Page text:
Farhia Ahmed, co-chair of the Justice for Abdirahman Coalition, spoke on December 10th, Human Rights Day, at the IDRF Dignity Tour in Ottawa. Muslim Link has gained permission to publish her speech today, in acknowledgement that it has been six months since the death of Abdirahman Abdi on July 24th, 2016.
This is the Canadian Somali Mothers’ Association’s official statement regarding the vicious killing of Abdirahman Abdi by Ottawa Police Officers on Sunday, July 24 th , 2016, and the impact of the killing on the Ottawa Black Community.
Assalamu Alaikum wa Rahmatulaahi wa Barakatuhu To our valued Somali Community of Ottawa,
On this most difficult time in our community, the Ottawa Police Service would like to express our sincere condolences first to Abdirahman Abdi’s family ( inna lillahi wa inna ilayhi raji'oon) and to the entire Somali Community in Ottawa.
There has been an increase in hate related incidents in Ottawa reported this October, particularly targeting Muslim women wearing hijab or niqab. The Ottawa Police Service has reached out to the Muslim community and the mainstream media to encourage reporting of these incidents.
After years of working in community development and youth engagement across Ottawa, Hamid Mousa has been working with the Ottawa Police Service (OPS) since 2008. Currently the OPS Community Development Coordinator, Mousa, a Palestinian Canadian, began as a refugee to this country.
Canadian Muslims for Peace organized gatherings in four cities across Ontario on January 31st to demonstrate a committment to peace, community, and civic engagement and to stand firmly against radicalization and violent extremism.
In Ottawa, community members gathered at the Canadian Tribute to Human Rights, popularly known as the Human Rights Monument. The Monument has become a rallying point for various groups in Ottawa when they wish to raise awareness about human rights issues in Canada and abroad.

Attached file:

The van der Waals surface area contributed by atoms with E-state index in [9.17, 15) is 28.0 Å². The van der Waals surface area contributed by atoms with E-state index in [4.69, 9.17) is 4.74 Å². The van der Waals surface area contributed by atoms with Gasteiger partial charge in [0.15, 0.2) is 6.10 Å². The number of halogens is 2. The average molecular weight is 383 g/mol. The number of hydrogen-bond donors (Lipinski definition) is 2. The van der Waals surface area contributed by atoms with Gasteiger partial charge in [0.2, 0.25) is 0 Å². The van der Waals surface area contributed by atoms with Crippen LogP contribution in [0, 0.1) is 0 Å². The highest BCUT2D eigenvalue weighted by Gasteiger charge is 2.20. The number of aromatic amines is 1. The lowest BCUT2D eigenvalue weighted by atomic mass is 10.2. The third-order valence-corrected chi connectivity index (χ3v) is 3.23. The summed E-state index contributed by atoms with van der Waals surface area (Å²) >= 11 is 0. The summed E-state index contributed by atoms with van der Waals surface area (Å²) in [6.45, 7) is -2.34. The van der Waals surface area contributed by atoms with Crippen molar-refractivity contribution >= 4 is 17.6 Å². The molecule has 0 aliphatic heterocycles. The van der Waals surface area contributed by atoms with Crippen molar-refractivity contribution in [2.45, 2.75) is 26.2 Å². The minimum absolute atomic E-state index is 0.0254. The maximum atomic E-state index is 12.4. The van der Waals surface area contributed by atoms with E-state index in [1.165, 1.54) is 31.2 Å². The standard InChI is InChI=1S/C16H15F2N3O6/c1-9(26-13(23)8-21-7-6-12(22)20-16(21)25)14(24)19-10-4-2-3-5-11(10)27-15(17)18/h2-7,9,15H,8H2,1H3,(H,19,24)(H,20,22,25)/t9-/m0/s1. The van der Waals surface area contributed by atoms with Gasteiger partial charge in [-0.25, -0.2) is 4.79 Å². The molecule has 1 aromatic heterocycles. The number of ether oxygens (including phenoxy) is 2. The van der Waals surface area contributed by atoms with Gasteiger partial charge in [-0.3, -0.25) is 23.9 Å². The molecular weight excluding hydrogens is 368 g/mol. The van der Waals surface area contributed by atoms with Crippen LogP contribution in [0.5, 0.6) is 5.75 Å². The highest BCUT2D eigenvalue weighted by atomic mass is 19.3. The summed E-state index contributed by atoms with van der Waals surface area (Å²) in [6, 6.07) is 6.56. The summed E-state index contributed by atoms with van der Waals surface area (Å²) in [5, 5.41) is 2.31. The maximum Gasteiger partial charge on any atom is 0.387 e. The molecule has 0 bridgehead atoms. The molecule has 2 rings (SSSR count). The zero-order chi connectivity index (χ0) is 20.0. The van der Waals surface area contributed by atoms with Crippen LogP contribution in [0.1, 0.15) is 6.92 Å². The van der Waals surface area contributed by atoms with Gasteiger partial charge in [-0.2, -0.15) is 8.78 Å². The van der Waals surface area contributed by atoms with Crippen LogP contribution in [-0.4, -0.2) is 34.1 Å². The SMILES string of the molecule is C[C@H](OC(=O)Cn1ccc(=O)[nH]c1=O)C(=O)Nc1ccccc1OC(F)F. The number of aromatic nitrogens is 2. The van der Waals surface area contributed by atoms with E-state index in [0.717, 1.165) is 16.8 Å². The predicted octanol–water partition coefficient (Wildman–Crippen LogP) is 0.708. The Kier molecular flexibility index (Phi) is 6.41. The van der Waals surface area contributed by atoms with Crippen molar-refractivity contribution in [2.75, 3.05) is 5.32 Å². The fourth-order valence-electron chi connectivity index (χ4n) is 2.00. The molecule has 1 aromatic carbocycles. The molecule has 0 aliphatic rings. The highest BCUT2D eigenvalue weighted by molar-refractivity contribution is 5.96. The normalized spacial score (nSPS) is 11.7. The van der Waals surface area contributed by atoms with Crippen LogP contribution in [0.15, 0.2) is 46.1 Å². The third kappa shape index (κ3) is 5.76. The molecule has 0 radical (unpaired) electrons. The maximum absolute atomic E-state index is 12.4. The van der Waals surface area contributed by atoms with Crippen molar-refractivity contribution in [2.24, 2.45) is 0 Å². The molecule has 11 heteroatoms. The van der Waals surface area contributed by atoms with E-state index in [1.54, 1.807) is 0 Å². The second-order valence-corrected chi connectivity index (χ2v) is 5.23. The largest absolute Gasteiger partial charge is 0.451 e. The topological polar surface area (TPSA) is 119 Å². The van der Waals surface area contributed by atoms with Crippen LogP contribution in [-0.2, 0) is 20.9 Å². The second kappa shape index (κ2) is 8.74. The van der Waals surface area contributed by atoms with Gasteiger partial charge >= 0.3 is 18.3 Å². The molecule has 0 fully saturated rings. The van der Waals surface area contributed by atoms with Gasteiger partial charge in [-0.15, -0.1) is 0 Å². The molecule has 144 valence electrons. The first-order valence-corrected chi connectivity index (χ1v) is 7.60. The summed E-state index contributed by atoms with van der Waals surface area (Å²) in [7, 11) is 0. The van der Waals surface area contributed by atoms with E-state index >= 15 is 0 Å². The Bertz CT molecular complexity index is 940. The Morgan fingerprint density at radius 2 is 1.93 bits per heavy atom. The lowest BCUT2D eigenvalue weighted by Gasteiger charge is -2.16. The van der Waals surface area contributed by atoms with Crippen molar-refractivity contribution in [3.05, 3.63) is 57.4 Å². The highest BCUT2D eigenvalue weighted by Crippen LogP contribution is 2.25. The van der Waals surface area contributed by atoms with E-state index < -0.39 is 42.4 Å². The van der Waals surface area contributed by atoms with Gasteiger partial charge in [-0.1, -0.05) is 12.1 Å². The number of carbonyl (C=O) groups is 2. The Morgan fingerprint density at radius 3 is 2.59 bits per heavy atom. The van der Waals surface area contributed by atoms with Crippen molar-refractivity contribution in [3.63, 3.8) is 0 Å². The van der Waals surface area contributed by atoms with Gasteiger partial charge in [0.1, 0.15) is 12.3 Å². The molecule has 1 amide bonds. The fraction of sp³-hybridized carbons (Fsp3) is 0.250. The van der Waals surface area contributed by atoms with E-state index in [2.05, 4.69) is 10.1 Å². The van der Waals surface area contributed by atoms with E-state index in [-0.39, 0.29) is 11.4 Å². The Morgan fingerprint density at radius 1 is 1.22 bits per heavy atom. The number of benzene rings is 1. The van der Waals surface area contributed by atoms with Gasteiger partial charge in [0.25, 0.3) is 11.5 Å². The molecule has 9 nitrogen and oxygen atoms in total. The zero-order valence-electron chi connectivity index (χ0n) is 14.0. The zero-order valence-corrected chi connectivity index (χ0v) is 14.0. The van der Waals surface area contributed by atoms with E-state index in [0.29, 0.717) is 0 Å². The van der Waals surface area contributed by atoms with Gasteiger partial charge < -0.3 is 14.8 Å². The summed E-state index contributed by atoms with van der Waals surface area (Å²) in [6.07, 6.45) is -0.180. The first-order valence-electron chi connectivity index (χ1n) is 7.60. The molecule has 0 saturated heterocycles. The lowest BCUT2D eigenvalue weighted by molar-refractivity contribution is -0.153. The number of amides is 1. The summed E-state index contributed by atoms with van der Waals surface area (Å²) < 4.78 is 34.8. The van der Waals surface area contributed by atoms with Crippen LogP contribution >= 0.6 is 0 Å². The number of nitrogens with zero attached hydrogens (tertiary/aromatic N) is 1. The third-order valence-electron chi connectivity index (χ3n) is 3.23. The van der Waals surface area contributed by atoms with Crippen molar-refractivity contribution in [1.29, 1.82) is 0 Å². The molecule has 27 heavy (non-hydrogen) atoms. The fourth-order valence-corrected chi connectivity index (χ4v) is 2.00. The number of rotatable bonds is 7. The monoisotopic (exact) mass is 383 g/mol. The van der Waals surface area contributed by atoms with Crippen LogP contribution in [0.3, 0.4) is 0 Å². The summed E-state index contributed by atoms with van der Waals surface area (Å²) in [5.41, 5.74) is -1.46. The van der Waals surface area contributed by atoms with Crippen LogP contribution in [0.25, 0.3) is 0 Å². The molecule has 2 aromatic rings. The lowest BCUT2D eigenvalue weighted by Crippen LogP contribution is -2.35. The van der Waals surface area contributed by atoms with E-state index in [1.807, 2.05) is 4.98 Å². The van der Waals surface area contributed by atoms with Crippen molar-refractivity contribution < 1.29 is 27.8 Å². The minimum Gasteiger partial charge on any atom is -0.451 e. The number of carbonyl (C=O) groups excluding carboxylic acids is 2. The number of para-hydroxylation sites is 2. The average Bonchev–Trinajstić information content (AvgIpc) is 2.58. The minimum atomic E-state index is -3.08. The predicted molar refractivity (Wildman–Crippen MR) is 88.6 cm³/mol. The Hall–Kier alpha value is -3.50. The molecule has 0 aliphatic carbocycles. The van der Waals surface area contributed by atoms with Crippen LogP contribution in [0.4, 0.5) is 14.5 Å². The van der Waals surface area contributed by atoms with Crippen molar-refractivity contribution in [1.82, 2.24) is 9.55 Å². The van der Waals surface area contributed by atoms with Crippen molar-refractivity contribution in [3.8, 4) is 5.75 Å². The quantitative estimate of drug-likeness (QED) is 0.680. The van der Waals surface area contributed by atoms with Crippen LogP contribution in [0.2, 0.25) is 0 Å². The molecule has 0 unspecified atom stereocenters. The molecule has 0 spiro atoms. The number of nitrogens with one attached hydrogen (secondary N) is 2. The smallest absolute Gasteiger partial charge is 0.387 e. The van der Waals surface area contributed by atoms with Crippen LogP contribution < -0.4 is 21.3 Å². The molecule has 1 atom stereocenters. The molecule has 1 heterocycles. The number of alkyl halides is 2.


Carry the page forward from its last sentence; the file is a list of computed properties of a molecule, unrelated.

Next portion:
In the wake of the shooting at Tanger Outlets on Boxing Day 2014 in Kanata, Imam Sikander Hashmi reached out to Muslim Link for help in organizing an information session about gangs in Ottawa. For many in the Kanata Muslim Association (KMA), this event brought home the reality of gangs in Ottawa for the first time. It also disturbed them because both the perpetrator and the victim were from Muslim backgrounds. However, for Muslims in other parts of Ottawa, in particular Ottawa-West, Ottawa-East, and Ottawa-South, the presence of gangs, and the disproportionate number of young Muslim men involved in them, has been a serious concern for years.
In a joint effort by KMA and Muslim Link, the Stop It: Gangs, Guns, and Drugs Information Session took place on January 16th 2015. Staff Sergeant Andrew Buchan from the Ottawa Police Service's Youth Section and Sharmaarke Abdullahi from Crime Prevention Ottawa (CPO) were invited to speak about their organization's efforts to address Ottawa's gang issue.
I was particularly pleased that a Muslim youth, Afnan Khan, was given the lead on organizing the panel and moderating the discussion. Muslim organizations need to give more space to younger Muslims to organize and lead sessions that have to do with issues youth are facing.